Day marks finest feat
AS last week s article portrayed, July 1, 1916 was the costliest day in British Military history and remains ingrained in views of the First World War. Current historical debate accepts that this was indeed a devastating loss of human life on all sides.
AS last week's article portrayed, July 1, 1916 was the costliest day in British Military history and remains ingrained in views of the First World War.
Current historical debate accepts that this was indeed a devastating loss of human life on all sides.
What emerges is the determination of soldiers like Roland Ingle to play their part in the 'Great Push'. For them this was the war to end all wars and was a completely new concept of war and military tactics, now called Total War. What is now being researched and debated is that this fateful day created a sea change in military tactics, which were to prove successful in the continuing Battle of the Somme in 1916, and was further influential in the Battles of Arras in 1917 and Battle of Amiens in August 1918. The lessons learnt from July 1, 1916 were that the British did not have enough heavy guns and that there were too many targets shelled along the enemy lines. What was needed was careful preparation, improved tactics and an achievable target. General Maxse adopted these tactics and on September 26, 1916 the 18th division, after three days of intense fighting, managed to capture the bastion at Thiepval. This offensive had proved so costly on July 1. The Schwaben Redoubt was a German position on top of a hill overlooking the village of Thiepval, which was in German hands until September 30, 1916. Close by, were Thiepval Wood and the Ancre valley in Allied hands. Thiepval and Schwaben Redoubt were a crucial position for the German defence along the Western Front. Lt. Tom Edwin Adlam of the 7th Bedfords was awarded a VC for his gallantry in securing a foothold in the trenches close to Schwaben Redoubt on September 27/28.
Fighting continued and by October 5, the north-west corner of the Redoubt was in enemy hands. In early October the Cambridgeshire Regiment HQ was in a dugout at Hamel, close to Schwaben Redoubt. On October 14, the territorial 'Fen Tigers' were under the command of Lieutenant Colonel Edward Pius Arthur Riddell they advanced on the Redoubt under the protection of a creeping barrage. The Cambridgeshire's entered the German defences without loss of life.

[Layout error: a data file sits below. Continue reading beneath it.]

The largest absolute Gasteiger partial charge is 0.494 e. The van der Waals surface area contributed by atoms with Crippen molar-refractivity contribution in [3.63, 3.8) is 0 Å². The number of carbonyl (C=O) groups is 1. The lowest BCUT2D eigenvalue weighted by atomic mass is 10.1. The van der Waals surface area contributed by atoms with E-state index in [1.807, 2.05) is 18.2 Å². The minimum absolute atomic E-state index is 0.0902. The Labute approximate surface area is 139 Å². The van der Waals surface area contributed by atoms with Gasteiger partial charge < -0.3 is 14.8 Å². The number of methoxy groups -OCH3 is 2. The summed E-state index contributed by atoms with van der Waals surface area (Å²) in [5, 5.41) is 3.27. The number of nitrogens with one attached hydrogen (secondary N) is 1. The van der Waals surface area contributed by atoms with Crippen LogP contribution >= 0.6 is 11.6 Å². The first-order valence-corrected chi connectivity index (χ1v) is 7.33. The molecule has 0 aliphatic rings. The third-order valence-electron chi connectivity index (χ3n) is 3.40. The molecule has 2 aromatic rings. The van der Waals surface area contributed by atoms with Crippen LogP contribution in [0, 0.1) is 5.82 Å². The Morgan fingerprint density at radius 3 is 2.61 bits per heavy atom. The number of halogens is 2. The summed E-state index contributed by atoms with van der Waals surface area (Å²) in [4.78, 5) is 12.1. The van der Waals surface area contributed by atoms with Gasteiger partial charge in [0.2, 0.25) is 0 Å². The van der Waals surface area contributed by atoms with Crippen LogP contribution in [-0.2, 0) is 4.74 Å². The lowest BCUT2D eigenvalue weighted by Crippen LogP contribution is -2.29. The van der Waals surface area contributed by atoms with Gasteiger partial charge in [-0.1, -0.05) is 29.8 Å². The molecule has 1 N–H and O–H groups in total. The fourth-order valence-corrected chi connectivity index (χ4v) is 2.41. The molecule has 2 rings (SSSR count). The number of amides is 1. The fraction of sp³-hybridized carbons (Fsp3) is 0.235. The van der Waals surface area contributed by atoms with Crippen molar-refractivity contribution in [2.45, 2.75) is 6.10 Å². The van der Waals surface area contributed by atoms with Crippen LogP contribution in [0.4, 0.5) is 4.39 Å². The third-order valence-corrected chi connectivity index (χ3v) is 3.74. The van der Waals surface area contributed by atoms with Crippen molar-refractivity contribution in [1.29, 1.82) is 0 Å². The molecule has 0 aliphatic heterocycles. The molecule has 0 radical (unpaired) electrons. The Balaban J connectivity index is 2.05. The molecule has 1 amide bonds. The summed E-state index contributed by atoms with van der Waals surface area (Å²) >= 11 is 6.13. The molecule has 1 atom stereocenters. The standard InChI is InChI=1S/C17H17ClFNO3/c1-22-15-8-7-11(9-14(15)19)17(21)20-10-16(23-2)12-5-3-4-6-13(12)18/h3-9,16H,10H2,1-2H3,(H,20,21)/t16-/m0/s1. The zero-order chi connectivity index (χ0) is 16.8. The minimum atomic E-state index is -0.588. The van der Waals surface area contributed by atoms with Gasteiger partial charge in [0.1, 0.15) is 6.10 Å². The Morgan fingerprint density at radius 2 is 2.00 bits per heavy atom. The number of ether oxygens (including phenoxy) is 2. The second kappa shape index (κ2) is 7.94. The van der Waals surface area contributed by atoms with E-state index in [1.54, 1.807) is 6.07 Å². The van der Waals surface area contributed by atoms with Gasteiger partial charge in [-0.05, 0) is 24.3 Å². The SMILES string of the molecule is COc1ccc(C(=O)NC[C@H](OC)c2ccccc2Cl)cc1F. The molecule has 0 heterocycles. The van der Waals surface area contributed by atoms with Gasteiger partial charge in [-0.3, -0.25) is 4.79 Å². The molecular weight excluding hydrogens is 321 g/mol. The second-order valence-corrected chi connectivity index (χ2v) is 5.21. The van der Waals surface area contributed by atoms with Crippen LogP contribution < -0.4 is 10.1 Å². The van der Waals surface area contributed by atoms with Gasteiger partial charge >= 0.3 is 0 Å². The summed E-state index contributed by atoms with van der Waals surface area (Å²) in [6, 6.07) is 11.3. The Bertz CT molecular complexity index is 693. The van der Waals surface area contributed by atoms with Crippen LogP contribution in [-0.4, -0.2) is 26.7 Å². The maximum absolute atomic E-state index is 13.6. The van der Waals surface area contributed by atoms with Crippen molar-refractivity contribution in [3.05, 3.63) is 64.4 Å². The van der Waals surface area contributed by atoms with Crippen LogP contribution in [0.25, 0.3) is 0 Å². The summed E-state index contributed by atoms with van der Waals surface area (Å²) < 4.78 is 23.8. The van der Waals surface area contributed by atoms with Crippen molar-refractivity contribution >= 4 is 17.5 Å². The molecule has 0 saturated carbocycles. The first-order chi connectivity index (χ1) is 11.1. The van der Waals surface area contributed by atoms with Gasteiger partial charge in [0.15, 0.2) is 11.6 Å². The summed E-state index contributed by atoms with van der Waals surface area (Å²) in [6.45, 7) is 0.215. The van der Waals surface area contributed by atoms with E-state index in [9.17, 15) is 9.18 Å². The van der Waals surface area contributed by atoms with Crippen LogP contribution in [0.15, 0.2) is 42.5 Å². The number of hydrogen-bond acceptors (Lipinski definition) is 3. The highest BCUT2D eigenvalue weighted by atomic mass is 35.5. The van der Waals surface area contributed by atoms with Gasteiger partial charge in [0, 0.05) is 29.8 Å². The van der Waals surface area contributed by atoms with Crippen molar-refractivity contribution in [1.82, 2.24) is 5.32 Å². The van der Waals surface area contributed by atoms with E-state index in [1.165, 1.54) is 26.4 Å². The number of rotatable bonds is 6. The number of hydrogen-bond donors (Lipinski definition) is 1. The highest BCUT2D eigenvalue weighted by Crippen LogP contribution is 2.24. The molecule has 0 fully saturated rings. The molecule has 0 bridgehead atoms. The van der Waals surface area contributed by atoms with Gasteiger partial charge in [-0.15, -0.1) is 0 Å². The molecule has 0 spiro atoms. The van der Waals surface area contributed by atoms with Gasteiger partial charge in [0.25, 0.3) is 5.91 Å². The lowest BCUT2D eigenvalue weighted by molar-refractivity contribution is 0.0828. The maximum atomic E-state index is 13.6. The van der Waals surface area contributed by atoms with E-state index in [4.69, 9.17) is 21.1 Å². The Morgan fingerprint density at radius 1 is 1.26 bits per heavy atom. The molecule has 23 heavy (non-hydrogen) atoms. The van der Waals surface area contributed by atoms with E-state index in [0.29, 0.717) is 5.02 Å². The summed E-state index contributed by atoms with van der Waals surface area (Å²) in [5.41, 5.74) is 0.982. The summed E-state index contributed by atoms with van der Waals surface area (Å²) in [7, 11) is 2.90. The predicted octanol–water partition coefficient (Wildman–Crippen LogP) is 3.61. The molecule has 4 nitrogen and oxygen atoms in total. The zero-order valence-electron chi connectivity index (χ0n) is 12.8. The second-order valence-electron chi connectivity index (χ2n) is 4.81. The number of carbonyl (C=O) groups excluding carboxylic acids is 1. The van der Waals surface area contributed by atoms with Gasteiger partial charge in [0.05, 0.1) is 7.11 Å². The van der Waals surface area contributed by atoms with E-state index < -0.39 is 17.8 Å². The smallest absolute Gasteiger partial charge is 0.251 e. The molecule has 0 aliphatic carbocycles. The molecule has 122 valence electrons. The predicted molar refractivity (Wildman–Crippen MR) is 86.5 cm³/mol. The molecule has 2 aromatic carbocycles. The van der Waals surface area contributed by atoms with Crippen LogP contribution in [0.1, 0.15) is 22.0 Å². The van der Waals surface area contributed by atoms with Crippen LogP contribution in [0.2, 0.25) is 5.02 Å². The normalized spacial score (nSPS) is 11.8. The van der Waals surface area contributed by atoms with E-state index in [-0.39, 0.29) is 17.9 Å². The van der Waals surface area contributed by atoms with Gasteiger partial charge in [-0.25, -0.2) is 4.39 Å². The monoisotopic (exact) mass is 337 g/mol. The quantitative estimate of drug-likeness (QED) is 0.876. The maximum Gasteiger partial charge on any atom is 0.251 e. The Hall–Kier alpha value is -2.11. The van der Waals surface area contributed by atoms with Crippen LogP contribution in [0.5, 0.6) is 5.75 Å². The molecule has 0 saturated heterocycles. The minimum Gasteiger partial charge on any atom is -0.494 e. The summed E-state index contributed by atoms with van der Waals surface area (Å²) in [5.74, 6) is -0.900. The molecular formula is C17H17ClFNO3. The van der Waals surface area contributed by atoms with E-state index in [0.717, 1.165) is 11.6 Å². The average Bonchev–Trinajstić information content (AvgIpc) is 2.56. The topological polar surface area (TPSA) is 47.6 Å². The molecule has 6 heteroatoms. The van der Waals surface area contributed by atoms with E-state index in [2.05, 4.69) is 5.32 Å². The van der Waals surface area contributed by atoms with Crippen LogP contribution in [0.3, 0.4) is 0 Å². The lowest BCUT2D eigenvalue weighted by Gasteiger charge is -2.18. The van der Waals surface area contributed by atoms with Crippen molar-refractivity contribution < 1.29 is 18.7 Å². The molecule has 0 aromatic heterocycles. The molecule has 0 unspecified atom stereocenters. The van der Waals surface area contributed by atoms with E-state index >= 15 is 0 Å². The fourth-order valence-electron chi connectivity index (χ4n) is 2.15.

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Intense fighting took place in the trenches with corporal and junior commanders engaging the men in bayonet and grenade attacks. The Germans were routed and despite a number of counter-attacks the Cambridgeshire's held Schwaben Redoubt for 24 hours before being relieved.
In total, 218 men were killed or wounded. The success of this feat was so important to the Allied offensive that General Haig referred to it as "one of the finest feats in the history of the British army". For personal skill and bravery 41 awards for gallantry were bestowed on the regiment. In honour of this brave achievement the Cambridgeshire Regiment Association are organising a special Commemoration Day to mark the 90th anniversary, on October 14, 2006. There will be a service at Ely Cathedral and presentations and awards afterwards at the Hayward Theatre, The King's School, Ely. There are also plans to visit the battlefield in September. The association is hoping to make contact with as many descendants as possible of the Cambridgeshire's that participated in the action and wish to invite them to attend the service. For further details and to register your interest, contact Martin Boswell by post at the Imperial war Museum Duxford or e-mail: email@example.com
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INFO: You can visit the Roll of Honour at: www.roll-of-honour.com/Cambridgeshire or contact the Ely Standard newsdesk if you have any information or memorabilia or email the editor at: firstname.lastname@example.org